203 Introduction to Child Psychology This course provides an overview of theories and research methodologies in child development. The focus is on normative development, including the progression of physical, cognitive, social, and emotional changes that take place from conception through late childhood. Emphasis is placed on contextual influences on development, such as parenting, family environments, peer relationships, the media, and schools. The development of identity and self-esteem, moral development, and gender roles are also discussed. Students can take either PSY 203 or PSY 205 (not both), and exceptions can be considered on a case-by-case basis. Prerequisite: PSY 100. (Kingery and staff, offered at least alternating years)
205 Adolescent Psychology This course examines the developmental processes and social forces that contribute to adolescence as a distinct part of the life span. Emphasis is placed on major theories, research findings, and the biological, cognitive, and social changes that occur during adolescence. This course also focuses on contextual influences (i.e., the family, peers, schools, neighborhoods, the media) on development and issues such as intimacy, identity, sexuality, autonomy, and psychological problems (e.g., eating disorders, depression, antisocial behavior). Students can take either PSY 203 or PSY 205 (not both), and exceptions can be considered on a case-by-case basis. Prerequisite: PSY 100. (Kingery and staff, offered at least alternating years)
210 Statistics and Research Methods A survey of basic procedures for the analysis of psychological data, topics in this course include basic univariate and bivariate descriptive statistics, hypothesis testing, and a variety of analyses to use with single group, between group, within group, and factorial designs. A study of experimental methods is also conducted with laboratory. Prerequisite: PSY 100. (Rizzella, Greenspon, offered each semester)
220 Introduction to Personality Major theoretical approaches and contemporary research are evaluated to assess the current state of knowledge about intrapsychic, dispositional, biological, cognitive, and sociocultural domains of personality functioning. The personal, historical, and cultural contexts of theory development are emphasized. Application of personality concepts to individual lives is encouraged to enhance understanding of self and others. Prerequisite: PSY 100. (Dyrenforth, offered annually)
221 Introduction to Psychopathology This course primarily focuses on the theoretical models, diagnosis and assessment of adult psychological disorders. Childhood disorders, relevant controversies and prevention are also covered, time permitting. Typical readings assigned beyond the primary text include case studies and autobiographical accounts of mental illness. Prerequisite: PSY 100. (Bodenlos, offered annually)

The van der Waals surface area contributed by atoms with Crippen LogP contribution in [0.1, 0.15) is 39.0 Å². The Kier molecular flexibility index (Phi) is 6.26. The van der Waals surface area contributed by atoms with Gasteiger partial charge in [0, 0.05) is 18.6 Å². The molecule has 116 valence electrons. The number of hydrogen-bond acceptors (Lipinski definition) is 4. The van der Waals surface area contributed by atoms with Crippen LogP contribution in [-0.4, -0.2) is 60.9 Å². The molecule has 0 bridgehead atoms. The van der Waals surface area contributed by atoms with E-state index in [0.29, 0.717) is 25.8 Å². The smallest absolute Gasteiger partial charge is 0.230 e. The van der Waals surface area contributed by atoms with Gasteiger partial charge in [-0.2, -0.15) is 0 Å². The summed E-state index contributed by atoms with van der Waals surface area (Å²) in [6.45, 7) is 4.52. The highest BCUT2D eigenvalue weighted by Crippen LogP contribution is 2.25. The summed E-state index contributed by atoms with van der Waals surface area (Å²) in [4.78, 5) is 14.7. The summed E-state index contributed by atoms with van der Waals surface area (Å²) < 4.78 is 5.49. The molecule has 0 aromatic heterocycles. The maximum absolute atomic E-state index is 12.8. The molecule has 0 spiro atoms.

227 Introduction to Social Psychology This course introduces students to theory and research in social psychology, the study of the nature and causes of individual and group behavior in social contexts. Emphases are placed on understanding social psychological theories through studying classic and current research and on applying social psychological theories to better understand phenomena such as person perception, attitude change, prejudice and discrimination, interpersonal attraction, romantic relationships, conformity, aggression, and intergroup relations. Prerequisite: PSY 100. (Fisher, offered annually)
230 Biopsychology This course examines how the human nervous system is related to behavior. Lectures are designed to concentrate on aspects of biopsychology that are interesting and important to a broad audience. The intent is to make connections among several areas of specialization within psychology (e.g., developmental; cognitive; and clinical) and between other disciplines (e.g., philosophy; biology; chemistry). A format is employed that presents basic content to support the presentation of contemporary topics. Information is presented assuming knowledge from an Introductory level Psychology course. Prerequisite: PSY 100. (Greenspon, offered annually)
231 Cognitive Psychology This course is designed to provide a general understanding of the principles of cognitive psychology. Cognitive psychology is the scientific approach to understanding the human mind and its relationship to behavior. The course introduces students to classic and contemporary empirical research in both theoretical and practical aspects of a variety of cognitive issues. Topics included are pattern recognition, attention, mental representation, memory, language, problem solving and decision-making. Prerequisite: PSY 100. (Rizzella, offered annually)
235 Cognitive Neuroscience Cognitive Neuroscience is the interdisciplinary study of neural structures and their relationship to behavioral functions. Cognitive neuroscience attempt to bridge cognitive theory with theories of neural function and organization. In this course, we will seek to identify neural mechaninisms that give rise to cognitive processes such as attention, emotion, language and memory. We will cover basic neuroanatomy and investigative methods used to make inferences on the relationship between brain function and cognitive processing. Topics include : Cognitive Control, Visual Recognition, Language Acquisition, Language Deficits, Memory, Emotions, Memory Disorders and Attentional Awareness Prerequisite: PSY 100. (Offered occasionally)